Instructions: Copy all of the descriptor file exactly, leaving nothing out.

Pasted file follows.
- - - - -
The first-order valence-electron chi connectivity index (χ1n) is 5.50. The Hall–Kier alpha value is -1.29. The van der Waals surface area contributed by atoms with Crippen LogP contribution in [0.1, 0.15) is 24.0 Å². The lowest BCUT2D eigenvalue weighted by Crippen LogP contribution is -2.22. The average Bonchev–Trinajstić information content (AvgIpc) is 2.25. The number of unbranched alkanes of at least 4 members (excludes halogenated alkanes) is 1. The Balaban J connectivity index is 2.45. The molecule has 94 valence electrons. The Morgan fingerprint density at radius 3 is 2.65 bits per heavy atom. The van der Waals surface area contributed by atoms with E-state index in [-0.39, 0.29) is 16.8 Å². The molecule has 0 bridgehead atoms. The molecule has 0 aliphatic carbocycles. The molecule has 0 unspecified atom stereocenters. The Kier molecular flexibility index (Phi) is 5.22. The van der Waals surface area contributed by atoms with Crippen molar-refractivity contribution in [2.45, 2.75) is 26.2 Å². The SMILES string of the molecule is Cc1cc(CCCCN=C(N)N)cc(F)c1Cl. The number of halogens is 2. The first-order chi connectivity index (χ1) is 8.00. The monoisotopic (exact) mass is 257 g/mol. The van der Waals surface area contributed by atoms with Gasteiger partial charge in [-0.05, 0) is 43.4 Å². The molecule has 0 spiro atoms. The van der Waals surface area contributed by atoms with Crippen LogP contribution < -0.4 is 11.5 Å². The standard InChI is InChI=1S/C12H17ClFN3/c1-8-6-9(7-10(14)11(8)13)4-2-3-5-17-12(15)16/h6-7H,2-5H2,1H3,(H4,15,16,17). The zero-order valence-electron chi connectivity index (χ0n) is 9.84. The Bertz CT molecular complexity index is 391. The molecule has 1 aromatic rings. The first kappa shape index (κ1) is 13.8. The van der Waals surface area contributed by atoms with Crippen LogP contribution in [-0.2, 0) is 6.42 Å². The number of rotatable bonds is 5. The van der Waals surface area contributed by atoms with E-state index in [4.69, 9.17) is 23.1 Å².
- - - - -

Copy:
The first-order valence-electron chi connectivity index (χ1n) is 5.50. The Hall–Kier alpha value is -1.29. The van der Waals surface area contributed by atoms with Crippen LogP contribution in [0.1, 0.15) is 24.0 Å². The lowest BCUT2D eigenvalue weighted by Crippen LogP contribution is -2.22. The average Bonchev–Trinajstić information content (AvgIpc) is 2.25. The number of unbranched alkanes of at least 4 members (excludes halogenated alkanes) is 1. The Balaban J connectivity index is 2.45. The molecule has 94 valence electrons. The Morgan fingerprint density at radius 3 is 2.65 bits per heavy atom. The van der Waals surface area contributed by atoms with E-state index in [-0.39, 0.29) is 16.8 Å². The molecule has 0 bridgehead atoms. The molecule has 0 aliphatic carbocycles. The molecule has 0 unspecified atom stereocenters. The Kier molecular flexibility index (Phi) is 5.22. The van der Waals surface area contributed by atoms with Crippen molar-refractivity contribution in [2.45, 2.75) is 26.2 Å². The SMILES string of the molecule is Cc1cc(CCCCN=C(N)N)cc(F)c1Cl. The number of halogens is 2. The first-order chi connectivity index (χ1) is 8.00. The monoisotopic (exact) mass is 257 g/mol. The van der Waals surface area contributed by atoms with Gasteiger partial charge in [-0.05, 0) is 43.4 Å². The molecule has 0 spiro atoms. The van der Waals surface area contributed by atoms with Crippen LogP contribution < -0.4 is 11.5 Å². The standard InChI is InChI=1S/C12H17ClFN3/c1-8-6-9(7-10(14)11(8)13)4-2-3-5-17-12(15)16/h6-7H,2-5H2,1H3,(H4,15,16,17). The zero-order valence-electron chi connectivity index (χ0n) is 9.84. The Bertz CT molecular complexity index is 391. The molecule has 1 aromatic rings. The first kappa shape index (κ1) is 13.8. The van der Waals surface area contributed by atoms with Crippen LogP contribution in [-0.2, 0) is 6.42 Å². The number of rotatable bonds is 5. The van der Waals surface area contributed by atoms with E-state index in [4.69, 9.17) is 23.1 Å².